Shelley's crimsonwing. Photo courtesy www.gorilla.org

Shelley’s crimsonwing. Photo courtesy http://www.gorilla.org

While local birding guides in Uganda report the species every couple of years, there are only three known photos of the bird in the world. ( All are held in the hands of a field researcher and all are cock birds. There are currently no known photo references of a hen bird ) And we have never found one on any of our tours yet (despite the fact that we do marvelously well on all the other rare and localized species in the region). The finch we are talking about is the Shelley’s Crimsonwing (Cryptospiza shelleyi), an Albertine Rift Valley endemic with a total world population estimated at anything between 2500 and 10000 individuals.

The Albertine Rift is a westward branch of the famous Great Rift Valley, and it boasts a large number of endemic bird species occurring only in a tiny part of Africa where four countries meet: Uganda, Rwanda, Burundi and the Democratic Republic of the Congo (DRC).

The forested mountains of the Great Albertine rift valley

The forested mountains of the Albertine Rift . Photo Eelco Meyjes

The beautiful and spectacularly bio-diverse, forested mountains of the Albertine Rift straddle the border regions of these four countries. Shelley’s Crimsonwing is one of these Albertine Rift endemics skulking in the undergrowth of the mountain forests here. The DRC is a dangerous place to visit, and most birders focus on either Rwanda or Uganda when they want to find this rare finch. (But find the bird they don’t…!)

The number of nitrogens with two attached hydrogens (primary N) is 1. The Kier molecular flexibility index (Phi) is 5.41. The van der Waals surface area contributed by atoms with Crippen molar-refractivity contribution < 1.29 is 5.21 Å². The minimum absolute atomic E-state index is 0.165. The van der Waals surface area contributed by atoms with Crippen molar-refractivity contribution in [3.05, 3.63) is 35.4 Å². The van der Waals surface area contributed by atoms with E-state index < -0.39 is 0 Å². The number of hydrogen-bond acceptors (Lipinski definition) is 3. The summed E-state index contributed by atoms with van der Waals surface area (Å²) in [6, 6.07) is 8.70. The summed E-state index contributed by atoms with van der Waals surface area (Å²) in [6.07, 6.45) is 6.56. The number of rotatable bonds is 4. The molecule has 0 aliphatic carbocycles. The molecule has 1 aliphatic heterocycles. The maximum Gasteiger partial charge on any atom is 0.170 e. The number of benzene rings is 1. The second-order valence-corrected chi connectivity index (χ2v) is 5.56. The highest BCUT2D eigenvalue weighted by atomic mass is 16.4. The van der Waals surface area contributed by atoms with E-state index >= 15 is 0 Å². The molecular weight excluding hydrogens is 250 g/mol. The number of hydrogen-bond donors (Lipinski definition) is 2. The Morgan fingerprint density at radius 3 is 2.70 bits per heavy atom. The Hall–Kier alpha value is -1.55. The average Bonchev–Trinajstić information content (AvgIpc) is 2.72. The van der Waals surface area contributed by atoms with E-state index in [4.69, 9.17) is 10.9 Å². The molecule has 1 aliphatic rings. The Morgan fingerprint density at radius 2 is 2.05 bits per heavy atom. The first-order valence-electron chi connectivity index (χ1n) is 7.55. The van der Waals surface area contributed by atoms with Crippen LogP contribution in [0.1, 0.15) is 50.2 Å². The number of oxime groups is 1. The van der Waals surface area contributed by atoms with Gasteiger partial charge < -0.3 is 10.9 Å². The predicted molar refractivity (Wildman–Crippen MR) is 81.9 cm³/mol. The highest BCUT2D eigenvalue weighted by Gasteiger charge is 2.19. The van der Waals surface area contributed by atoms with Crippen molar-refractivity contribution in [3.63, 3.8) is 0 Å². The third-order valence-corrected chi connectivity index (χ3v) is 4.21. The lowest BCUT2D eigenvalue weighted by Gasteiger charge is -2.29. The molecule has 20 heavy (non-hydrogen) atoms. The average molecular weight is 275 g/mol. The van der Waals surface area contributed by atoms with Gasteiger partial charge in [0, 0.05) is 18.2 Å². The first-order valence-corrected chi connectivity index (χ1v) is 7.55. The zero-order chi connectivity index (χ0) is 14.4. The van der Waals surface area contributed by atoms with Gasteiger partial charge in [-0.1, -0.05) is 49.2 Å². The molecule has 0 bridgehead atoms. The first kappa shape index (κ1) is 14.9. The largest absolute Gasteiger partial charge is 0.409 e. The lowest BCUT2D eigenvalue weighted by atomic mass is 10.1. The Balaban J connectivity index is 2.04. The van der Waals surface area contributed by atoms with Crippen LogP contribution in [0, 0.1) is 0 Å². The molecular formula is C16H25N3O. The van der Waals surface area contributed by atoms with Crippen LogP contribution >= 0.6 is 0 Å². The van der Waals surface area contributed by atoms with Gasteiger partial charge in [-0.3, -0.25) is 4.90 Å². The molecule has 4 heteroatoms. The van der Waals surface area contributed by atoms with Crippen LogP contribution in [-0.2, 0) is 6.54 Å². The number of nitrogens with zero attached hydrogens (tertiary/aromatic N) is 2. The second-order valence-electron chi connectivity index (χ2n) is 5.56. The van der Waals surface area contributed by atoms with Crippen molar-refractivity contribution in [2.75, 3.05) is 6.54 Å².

Classified as Vulnerable by Birdlife International, Shelley’s Crimsonwing is so poorly-known that scientists do not even have much of an understanding why it is so rare, and why it is apparently declining (also with very fluctuating numbers from year to year). The guess is that habitat destruction by humans is the main culprit, but it has also often been said that the species might be declining due to natural causes, albeit mysterious and puzzling ones!

Where to look for it:

  • We wish we knew!
  • However, it is known (among other places) from the following legendary birding forests (all of which are also famous for mountain gorilla trekking
    • Threatened Mountain Gorilla ( Gorilla beringei.beringei ) photo taken by Cheryl Mares and kindly donated to the RFCG

      Threatened Mountain Gorilla ( Gorilla beringei.beringei ) photo taken by Cheryl Mares and kindly donated to the RFCG

      Nyungwe Forest in Rwanda

    • The Mgahinga Gorilla Reserve straddling the border between Uganda, Rwanda and the DRC – this is often considered a top site within Uganda for the crimsonwing, but the reserve is often inexplicably ignored by many birding tour operators. But, we do visit this site annually, partly because it is one of the most accessible sites for the incomparable Rwenzori Turaco (which we reliably DO find, unlike the crimsonwing!). With the spectacular Virunga Volcanos as a backdrop, Mgahinga is certainly not an unpleasant place to spend a couple of days…!